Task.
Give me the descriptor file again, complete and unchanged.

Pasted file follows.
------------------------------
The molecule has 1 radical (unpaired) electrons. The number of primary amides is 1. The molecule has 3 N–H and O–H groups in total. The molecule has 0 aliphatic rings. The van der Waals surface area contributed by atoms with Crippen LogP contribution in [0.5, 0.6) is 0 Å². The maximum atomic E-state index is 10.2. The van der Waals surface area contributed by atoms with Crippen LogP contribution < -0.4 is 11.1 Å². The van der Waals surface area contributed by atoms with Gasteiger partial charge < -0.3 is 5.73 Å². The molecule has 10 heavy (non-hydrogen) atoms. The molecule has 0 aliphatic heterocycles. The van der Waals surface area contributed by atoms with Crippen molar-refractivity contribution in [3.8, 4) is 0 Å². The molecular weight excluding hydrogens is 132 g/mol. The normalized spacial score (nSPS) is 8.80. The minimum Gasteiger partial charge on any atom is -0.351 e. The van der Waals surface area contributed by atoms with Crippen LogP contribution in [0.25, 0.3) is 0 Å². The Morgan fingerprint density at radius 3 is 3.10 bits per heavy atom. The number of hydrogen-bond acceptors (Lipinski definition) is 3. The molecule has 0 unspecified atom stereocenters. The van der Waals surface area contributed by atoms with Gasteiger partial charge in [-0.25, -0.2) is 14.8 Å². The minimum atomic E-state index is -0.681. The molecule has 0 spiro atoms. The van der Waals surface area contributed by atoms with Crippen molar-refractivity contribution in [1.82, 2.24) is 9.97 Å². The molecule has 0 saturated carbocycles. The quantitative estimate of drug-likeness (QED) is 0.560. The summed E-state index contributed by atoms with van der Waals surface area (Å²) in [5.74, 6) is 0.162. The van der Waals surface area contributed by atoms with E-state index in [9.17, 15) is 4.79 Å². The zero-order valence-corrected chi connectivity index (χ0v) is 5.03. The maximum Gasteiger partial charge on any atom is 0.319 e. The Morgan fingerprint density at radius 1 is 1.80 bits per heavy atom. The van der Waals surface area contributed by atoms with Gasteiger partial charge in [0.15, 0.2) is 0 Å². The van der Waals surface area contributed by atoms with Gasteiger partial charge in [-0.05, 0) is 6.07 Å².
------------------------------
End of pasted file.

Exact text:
The molecule has 1 radical (unpaired) electrons. The number of primary amides is 1. The molecule has 3 N–H and O–H groups in total. The molecule has 0 aliphatic rings. The van der Waals surface area contributed by atoms with Crippen LogP contribution in [0.5, 0.6) is 0 Å². The maximum atomic E-state index is 10.2. The van der Waals surface area contributed by atoms with Crippen LogP contribution < -0.4 is 11.1 Å². The van der Waals surface area contributed by atoms with Gasteiger partial charge < -0.3 is 5.73 Å². The molecule has 10 heavy (non-hydrogen) atoms. The molecule has 0 aliphatic heterocycles. The van der Waals surface area contributed by atoms with Crippen molar-refractivity contribution in [3.8, 4) is 0 Å². The molecular weight excluding hydrogens is 132 g/mol. The normalized spacial score (nSPS) is 8.80. The minimum Gasteiger partial charge on any atom is -0.351 e. The van der Waals surface area contributed by atoms with Crippen LogP contribution in [0.25, 0.3) is 0 Å². The Morgan fingerprint density at radius 3 is 3.10 bits per heavy atom. The number of hydrogen-bond acceptors (Lipinski definition) is 3. The molecule has 0 unspecified atom stereocenters. The van der Waals surface area contributed by atoms with Gasteiger partial charge in [-0.25, -0.2) is 14.8 Å². The minimum atomic E-state index is -0.681. The molecule has 0 spiro atoms. The van der Waals surface area contributed by atoms with Crippen molar-refractivity contribution in [1.82, 2.24) is 9.97 Å². The molecule has 0 saturated carbocycles. The quantitative estimate of drug-likeness (QED) is 0.560. The summed E-state index contributed by atoms with van der Waals surface area (Å²) in [5.74, 6) is 0.162. The van der Waals surface area contributed by atoms with E-state index in [9.17, 15) is 4.79 Å². The zero-order valence-corrected chi connectivity index (χ0v) is 5.03. The maximum Gasteiger partial charge on any atom is 0.319 e. The Morgan fingerprint density at radius 1 is 1.80 bits per heavy atom. The van der Waals surface area contributed by atoms with Gasteiger partial charge in [0.15, 0.2) is 0 Å². The van der Waals surface area contributed by atoms with Gasteiger partial charge in [-0.05, 0) is 6.07 Å².